Grace, the Mother of Robot Breakthroughs


The scene at the Shaw Conference Center in Edmonton, Canada, on July 31 was right out of the pages of The Pied Piper of Hamelin. But in this case, the piper was a pipe -- a big upright tubular robot on wheels -- and following its soundless allure was a throng of some 200 adult researchers. The scientists were eager to witness a milestone in robotics and artificial intelligence, hoping that a robot named Grace could carry out "her" ambitious assignment.

Without human guidance or a preprogrammed map, Grace was to find her way to the registration counter of the American Association for Artificial Intelligence's 2002 conference, sign in, navigate to the elevators leading to the conference rooms, "schmooze" with people in the elevator and hallways, take her place behind the podium, and deliver a lecture about herself.

Even on the eve of the AAAI event, Grace's chief creator, Reid Simmons of Carnegie Mellon University, was hesitant about the robot's upcoming performance. He said he'd be happy if Grace accomplished even half of its mission. "If we just had another month or two to prepare, I'd feel more confident," he said before leaving Pittsburgh for Edmonton.

10-YEAR CHALLENGE. Simmons needn't have worried. Grace came through with flying colors, although she took five minutes longer than he expected -- a total of 50 minutes from when she was dropped off outside the conference center to the time she reached her speaker's podium.

"Everything was still a little ragged," admits Simmons, a senior researcher at Carnegie Mellon's Robotics Institute. "The most frustrating thing was her speech-recognition program," especially when she tried to engage in small talk during the schmoozing procedure.

The tasks that Grace carried out autonomously were first laid down in the 1999 Mobile Robot Challenge, issued by the AAAI to raise the bar for intelligent robot behavior by creating "social robots." In what was envisioned as a 10-year effort, such machines would be capable of interacting with people on human terms, not only engaging in conversations but also knowing how to conform to social etiquette, like standing patiently in a line at a registration desk.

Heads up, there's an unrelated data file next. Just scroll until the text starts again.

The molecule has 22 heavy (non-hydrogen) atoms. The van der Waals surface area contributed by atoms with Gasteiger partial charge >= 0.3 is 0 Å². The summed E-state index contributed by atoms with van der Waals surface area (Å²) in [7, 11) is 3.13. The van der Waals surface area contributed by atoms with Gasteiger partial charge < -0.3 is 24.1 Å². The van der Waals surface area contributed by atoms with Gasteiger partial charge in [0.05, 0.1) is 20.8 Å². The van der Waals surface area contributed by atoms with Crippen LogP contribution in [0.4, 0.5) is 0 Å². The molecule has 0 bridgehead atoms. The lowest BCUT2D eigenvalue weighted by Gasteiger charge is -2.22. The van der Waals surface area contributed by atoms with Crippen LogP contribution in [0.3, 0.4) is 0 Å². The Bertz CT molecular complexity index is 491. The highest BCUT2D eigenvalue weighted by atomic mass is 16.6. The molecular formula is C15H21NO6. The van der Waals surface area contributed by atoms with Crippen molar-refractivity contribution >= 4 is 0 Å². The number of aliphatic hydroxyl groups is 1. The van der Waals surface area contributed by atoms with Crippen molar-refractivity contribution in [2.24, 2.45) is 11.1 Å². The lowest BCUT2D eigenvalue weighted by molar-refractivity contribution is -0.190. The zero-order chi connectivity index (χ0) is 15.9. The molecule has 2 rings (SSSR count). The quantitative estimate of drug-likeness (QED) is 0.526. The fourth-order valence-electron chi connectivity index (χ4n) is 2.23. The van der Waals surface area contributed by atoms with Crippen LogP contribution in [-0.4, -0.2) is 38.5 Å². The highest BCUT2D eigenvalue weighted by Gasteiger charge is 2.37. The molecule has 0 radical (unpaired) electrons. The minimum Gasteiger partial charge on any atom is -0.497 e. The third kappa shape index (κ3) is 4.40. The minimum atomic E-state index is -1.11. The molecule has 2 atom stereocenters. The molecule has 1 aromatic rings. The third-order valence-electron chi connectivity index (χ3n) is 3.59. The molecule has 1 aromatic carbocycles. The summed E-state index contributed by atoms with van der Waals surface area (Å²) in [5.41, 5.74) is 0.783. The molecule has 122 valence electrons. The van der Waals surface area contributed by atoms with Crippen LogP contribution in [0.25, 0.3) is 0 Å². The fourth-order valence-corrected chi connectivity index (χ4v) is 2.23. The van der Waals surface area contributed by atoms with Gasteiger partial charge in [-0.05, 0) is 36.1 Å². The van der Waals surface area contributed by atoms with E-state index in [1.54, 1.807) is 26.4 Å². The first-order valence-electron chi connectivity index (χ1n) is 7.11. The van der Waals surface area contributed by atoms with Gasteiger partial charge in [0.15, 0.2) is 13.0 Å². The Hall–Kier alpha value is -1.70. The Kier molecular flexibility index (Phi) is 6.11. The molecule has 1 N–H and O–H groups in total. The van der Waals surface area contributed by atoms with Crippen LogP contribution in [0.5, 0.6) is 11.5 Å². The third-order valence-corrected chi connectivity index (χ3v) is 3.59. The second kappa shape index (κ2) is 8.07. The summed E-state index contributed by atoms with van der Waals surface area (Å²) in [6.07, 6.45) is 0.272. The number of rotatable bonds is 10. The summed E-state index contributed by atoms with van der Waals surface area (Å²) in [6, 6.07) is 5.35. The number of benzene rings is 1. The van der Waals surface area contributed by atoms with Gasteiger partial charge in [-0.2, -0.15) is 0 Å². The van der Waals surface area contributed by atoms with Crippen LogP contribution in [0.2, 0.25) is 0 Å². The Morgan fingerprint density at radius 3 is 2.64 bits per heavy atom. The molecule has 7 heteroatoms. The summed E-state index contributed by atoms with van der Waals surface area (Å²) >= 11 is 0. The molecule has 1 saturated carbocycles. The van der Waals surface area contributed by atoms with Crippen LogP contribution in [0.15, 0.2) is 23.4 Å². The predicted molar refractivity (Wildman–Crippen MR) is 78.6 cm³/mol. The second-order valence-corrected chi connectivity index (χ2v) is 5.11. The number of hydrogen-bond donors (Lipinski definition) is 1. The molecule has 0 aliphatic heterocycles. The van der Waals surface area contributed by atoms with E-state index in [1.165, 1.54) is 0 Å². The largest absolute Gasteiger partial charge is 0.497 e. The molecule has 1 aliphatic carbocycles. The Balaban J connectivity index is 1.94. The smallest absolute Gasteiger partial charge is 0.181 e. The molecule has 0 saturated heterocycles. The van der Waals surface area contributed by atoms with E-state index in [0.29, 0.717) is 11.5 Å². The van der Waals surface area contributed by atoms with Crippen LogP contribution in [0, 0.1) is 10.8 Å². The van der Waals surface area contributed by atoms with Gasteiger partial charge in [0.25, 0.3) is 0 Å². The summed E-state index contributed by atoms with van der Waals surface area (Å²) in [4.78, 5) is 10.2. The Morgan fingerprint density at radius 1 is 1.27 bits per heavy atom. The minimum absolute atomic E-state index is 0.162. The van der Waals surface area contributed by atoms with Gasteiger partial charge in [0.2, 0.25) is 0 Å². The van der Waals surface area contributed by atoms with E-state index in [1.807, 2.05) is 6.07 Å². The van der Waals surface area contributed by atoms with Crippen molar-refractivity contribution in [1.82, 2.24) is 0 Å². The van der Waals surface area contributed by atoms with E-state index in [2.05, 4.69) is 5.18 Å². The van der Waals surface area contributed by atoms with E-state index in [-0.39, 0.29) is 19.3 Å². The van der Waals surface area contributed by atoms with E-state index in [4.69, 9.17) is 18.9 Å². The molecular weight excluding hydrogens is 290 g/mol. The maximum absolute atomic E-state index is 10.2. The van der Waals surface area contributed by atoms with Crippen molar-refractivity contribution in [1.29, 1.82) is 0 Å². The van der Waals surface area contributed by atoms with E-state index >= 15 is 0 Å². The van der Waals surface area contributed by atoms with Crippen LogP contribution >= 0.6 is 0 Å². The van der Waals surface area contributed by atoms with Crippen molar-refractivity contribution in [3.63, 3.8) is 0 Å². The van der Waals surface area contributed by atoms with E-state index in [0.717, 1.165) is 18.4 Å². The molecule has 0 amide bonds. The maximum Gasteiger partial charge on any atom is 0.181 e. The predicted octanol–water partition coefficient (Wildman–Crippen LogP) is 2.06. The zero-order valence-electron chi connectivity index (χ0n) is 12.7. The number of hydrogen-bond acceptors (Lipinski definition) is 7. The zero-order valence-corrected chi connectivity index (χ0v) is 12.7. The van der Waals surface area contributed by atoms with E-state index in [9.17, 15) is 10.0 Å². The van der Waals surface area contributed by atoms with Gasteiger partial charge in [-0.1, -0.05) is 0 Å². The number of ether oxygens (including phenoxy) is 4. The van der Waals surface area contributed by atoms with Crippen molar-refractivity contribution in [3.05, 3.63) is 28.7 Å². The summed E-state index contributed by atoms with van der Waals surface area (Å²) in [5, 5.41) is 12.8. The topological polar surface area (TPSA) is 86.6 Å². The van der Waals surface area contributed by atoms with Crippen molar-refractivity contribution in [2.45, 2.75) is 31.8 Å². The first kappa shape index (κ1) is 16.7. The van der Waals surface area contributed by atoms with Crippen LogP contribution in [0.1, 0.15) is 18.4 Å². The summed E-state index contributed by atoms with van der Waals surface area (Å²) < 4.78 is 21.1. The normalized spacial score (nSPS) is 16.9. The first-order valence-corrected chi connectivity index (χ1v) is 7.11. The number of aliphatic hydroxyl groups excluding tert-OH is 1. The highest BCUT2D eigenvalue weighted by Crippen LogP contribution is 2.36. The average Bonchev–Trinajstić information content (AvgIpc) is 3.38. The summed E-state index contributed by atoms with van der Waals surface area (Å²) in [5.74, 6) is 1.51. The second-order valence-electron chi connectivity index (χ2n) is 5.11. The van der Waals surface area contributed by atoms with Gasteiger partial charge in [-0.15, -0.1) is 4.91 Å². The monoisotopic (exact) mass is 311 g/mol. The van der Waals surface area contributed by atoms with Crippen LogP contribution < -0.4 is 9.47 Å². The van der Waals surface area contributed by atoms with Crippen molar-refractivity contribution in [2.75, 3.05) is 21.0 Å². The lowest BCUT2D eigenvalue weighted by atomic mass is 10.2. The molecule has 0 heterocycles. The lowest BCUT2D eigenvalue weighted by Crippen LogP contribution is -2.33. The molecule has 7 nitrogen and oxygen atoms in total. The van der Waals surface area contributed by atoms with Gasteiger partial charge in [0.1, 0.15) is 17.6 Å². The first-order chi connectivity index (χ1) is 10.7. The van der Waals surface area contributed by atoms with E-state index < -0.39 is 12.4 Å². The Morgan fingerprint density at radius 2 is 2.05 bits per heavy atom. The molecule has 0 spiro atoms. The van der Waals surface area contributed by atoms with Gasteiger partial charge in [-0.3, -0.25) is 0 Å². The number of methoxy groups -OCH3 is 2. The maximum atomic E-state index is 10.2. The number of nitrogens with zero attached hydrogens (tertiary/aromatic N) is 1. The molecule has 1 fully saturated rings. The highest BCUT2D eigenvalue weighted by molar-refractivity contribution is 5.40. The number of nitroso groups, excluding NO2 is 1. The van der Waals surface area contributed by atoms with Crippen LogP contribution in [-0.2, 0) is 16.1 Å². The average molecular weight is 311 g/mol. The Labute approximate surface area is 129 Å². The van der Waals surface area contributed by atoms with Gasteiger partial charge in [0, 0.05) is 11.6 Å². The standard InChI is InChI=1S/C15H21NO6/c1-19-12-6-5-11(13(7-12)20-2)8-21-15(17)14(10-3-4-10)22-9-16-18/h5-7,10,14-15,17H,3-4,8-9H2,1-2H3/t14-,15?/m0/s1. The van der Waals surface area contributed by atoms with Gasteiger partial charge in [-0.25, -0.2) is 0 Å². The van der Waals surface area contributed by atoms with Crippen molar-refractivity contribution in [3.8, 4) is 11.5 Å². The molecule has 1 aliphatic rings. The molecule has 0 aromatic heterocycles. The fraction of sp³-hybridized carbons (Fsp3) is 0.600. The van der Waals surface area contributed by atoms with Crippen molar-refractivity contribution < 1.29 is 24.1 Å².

NOT READY FOR Q&As. One other robot, from Boston's iRobot Corp., completed the entire routine, but its actions were remotely controlled by a human operator. Its trek from the building's entrance to the podium took 20 minutes compared to Grace's 50. "That's now our next goal -- to do it as fast as a human-operated robot," says Simmons.

But one aspect of the robot challenge may take a few more years to achieve: responding to technical questions from the audience at the end of the two-minute lecture.

After the AAAI issued its robot challenge, recalls Simmons, "We decided to take a stab at it. But we knew we couldn't do it alone," so he enlisted four other outfits to help. Grace's historic performance is the result of an on-going collaboration among the Naval Research Lab (NRL), Metrica Inc. in San Antonio, Swarthmore College, and Northwestern University.

The NRL is in charge of speech recognition. Metrica handles vision-based chores such as recognizing gestures and tracking people. Swarthmore heads the work on reading signs and name tags so Grace could find her way around the conference center. And Northwestern enabled Grace to give the talk about herself. "It's very unusual to cross institutional boundaries in robotics research," Simmons notes, "but the results speak for themselves."

JUST LIKE BLANCHE. For now, one thing Grace lacks is an arm. Simmons hasn't yet enlisted any mechanical engineering experts, and the group decided that as AI researchers, it would be best to dispense with appendages. When it comes to opening doors or pushing elevator buttons, Grace, like Blanche DuBois in A Streetcar Named Desire, depends on the kindness of strangers.

"Could you pin the badge to me?" Grace asked the person behind the registration desk. "I'm afraid I'm all out of hands." By Otis Port in New York


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